Pipe glue is a product for creating watertight connections between lengths of pipe, usually polyvinyl chloride (PVC) piping. Metal pipe is typically joined with soldering or the use of epoxies rather than glues. Many hardware stores carry pipe glue, often offering several types for different kinds of projects. People should be careful when working with this substance, because hazardous fumes may arise while working and could make people sick, especially in confined areas like crawlspaces under houses.

When people connect PVC piping, they start with a cleanly cut piece of plastic and apply a primer to soften the plastic, followed by pipe glue. Then, they can fit two pieces of pipe together, or attach the pipe to another kind of fitting. The pipe is held in place to allow the glue to set, and once it completely cures, the connection should be waterproof. Water or other materials transported in the pipe will not leak out, and material in the surrounding environment like air will not seep into the plumbing.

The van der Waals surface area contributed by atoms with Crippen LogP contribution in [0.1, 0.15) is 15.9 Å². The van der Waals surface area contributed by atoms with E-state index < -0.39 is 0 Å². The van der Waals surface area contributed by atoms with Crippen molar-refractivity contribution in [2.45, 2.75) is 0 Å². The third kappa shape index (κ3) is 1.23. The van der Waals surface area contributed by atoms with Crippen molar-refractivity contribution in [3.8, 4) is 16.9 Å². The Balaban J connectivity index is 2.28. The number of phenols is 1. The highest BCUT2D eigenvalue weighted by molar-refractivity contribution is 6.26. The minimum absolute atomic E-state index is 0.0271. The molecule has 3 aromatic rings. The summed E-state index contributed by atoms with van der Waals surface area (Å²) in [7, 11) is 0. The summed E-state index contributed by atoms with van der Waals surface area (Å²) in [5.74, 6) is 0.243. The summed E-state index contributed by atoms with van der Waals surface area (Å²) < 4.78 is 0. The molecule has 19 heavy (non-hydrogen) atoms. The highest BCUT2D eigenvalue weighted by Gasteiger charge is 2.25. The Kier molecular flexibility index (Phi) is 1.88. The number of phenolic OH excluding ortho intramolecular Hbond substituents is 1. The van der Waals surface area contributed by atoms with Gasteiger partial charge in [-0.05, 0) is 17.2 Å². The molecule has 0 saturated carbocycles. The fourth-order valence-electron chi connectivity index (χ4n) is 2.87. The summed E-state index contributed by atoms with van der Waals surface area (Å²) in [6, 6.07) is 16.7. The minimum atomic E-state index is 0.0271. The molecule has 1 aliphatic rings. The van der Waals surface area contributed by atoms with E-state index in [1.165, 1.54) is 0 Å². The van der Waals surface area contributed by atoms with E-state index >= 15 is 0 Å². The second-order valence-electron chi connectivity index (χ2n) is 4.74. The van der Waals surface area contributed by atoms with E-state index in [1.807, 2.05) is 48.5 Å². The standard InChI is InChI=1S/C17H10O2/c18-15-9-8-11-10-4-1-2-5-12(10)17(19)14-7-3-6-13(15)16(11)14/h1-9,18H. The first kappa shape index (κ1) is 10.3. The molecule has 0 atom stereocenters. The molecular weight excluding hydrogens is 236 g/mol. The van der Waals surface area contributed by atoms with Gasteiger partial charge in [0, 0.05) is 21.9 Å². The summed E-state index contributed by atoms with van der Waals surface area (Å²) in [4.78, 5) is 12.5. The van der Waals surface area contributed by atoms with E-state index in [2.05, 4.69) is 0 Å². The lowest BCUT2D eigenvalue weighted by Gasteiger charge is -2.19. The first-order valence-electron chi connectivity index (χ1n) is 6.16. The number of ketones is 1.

Companies design pipe glue to hold the plastic together firmly for years or decades, reducing the amount of necessary maintenance. It is also noncorrosive, and should not damage or eat into the plastic. Other kinds of glues may cause pitting and other issues, leading to leaks and an eventual failure of the joint. Typically, people notice a strong odor when they prime and glue PVC. It is advisable to wear a respirator to avoid inhaling the fumes directly, and to work in a well-ventilated space to reduce the risk of injuries.